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August 13, 2012 | by  | in Opinion |
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Roxy Heart

Hi Roxy, I am a kiwi guy Asian descent. I recently came out of the closet and am just starting to get into dating. I haven’t really enjoyed the gay scene in Wellington, so I’ve been trying out online dating. So far it hasn’t been too bad, and I’ve met a couple of people who have been really nice. One thing’s been getting me down though: it seems like lots of gay guys are really racist towards Asians. It’s really common to see a profile of a guy who looks really cool, click through and then see that his profile says “No Asians!” or something similar. I get how some guys might have a preference for a certain “type”, but it still seems kinda racist to me to single out a particular group or race. What do you think Roxy?

A lot of internet vitriol has been published on racism in the gay community, and having seen some of tactless things written by members of the community, it does appear that there’s a reason for that It didn’t take Roxy long to find openly racist sentiments expressed on the main dating sites. “No Asians”, “No Maoris, sorry”, and lots of other variations (except, strangely, no one saying “No Whites”), often ending somewhat unconvincingly with, “I’m not racist this is just my type”.

So is it just expressing a genuine sexual preference? On one level, quite possibly: people do have different views on what is attractive to them, and it’s true that some people might find some racial traits more attractive than others. On the other hand,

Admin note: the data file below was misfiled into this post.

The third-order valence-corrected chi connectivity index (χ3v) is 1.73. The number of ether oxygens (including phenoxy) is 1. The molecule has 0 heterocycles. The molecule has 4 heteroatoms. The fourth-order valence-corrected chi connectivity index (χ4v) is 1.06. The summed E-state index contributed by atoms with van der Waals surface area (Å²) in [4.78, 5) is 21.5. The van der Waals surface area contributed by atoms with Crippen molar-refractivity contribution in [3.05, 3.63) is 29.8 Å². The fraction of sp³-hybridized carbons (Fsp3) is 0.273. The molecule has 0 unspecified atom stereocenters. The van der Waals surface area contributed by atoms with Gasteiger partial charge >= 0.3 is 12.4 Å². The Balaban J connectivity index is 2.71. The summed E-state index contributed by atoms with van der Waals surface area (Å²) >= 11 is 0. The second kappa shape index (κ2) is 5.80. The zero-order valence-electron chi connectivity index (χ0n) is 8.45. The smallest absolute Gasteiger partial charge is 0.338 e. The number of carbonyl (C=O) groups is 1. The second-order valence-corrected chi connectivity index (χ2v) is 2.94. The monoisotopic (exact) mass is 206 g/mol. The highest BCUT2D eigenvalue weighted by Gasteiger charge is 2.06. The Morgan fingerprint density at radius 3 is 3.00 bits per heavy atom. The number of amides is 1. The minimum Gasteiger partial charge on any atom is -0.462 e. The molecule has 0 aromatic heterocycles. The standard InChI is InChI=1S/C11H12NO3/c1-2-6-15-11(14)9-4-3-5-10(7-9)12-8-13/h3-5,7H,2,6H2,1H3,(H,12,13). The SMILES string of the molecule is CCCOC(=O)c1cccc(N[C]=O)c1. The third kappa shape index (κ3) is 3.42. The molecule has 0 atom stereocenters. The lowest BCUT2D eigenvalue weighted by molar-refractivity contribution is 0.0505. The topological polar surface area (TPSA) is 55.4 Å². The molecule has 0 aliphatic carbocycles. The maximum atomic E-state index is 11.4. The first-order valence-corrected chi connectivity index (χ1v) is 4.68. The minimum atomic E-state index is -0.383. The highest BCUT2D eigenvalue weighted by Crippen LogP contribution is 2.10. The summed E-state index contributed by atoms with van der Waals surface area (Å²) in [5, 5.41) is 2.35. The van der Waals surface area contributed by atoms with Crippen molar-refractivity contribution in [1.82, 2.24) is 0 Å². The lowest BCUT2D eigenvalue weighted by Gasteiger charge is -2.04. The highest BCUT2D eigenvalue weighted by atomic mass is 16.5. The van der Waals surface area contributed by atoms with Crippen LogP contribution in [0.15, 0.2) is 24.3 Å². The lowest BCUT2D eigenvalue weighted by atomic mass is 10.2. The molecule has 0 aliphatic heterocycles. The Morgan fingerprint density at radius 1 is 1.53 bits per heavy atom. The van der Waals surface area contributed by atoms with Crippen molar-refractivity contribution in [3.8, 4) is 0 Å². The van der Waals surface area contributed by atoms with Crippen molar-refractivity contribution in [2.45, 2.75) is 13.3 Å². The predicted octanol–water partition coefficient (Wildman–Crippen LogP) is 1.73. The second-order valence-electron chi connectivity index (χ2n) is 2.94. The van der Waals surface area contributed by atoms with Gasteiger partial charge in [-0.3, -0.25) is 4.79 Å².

such a narrow view is also rather stupid. There is so much variation within the ‘races’ (eurgh) that writing off an entire group of people entirely is kind of bizarre. Why limit yourself in that way? Still, if people want to limit their own dating opportunities, it’s really only their own problem.

Well, not quite. While Roxy thinks it’s a natural human trait to have discriminatory preferences, displaying those preferences flagrantly is simply tactless and rather douche-y. For people browsing these websites who come from marginalised groups, it’s not very fun to be constantly reminded that for a large section of “their” gay community, they are seen as undesirable or unattractive. It’s the public belittling which is the worst form of this racism, and unfortunately the most common.

Just remember the Golden Rule, even when you’re on the internet: don’t be a fucking dickhole, douchenozzle.

Although, those who ignore this and decide they still desperately need a “no Asians” sign on their profile: you’ve done the world a service. It might have been difficult to work out what a tool you were otherwise.

<3, Roxy.

Dear Roxy Heart.
The other day my boyfriend and I were hanging out in the Rankine Brown Building. We were both feeling pretty horny and decided to find a quiet area to make out. It was really hot, and I was totally getting into it when he said we should fuck. I totally freaked out, since I was terrified someone might see us. It did sound really hot though! I’m so confused. Is public sex a good idea?

No, but that’s never stopped anyone.

The problem Roxy has with public sex is a fairly basic one: by having sex in public you’re pretty much making poor undeserving members of the public part of your sex life. Stumbling upon people having awkward library sex doesn’t strike Roxy as the best way to spend her study break. Of course, that’s not true of anyone, but it’s not really spontaneous public sex if you’re pre-checking your audience for voyeurism.

Of course, forcing your sexuality on other people is pretty much the point of public sex (along with the thrill of risk, of course), so tonnes of people still do it.

That doesn’t stop it from being kind of douche-y, though.
<3, Roxy.

SEND YOUR QUESTIONS FOR ROXY TO

♥ ROXYHEART@SALIENT.ORG.NZ ♥

If you have issues or concerns that you wish to discuss privately and confidentially with a professional, rather than a magazine columnist, Student Counselling Service can provide a safe place to explore such aspects of your life. The service is free and confidential. Phone 04 463 5310. Email counselling-service@vuw. ac.nz. Visit Mauri Ora, Level 1, Student Union Building. 

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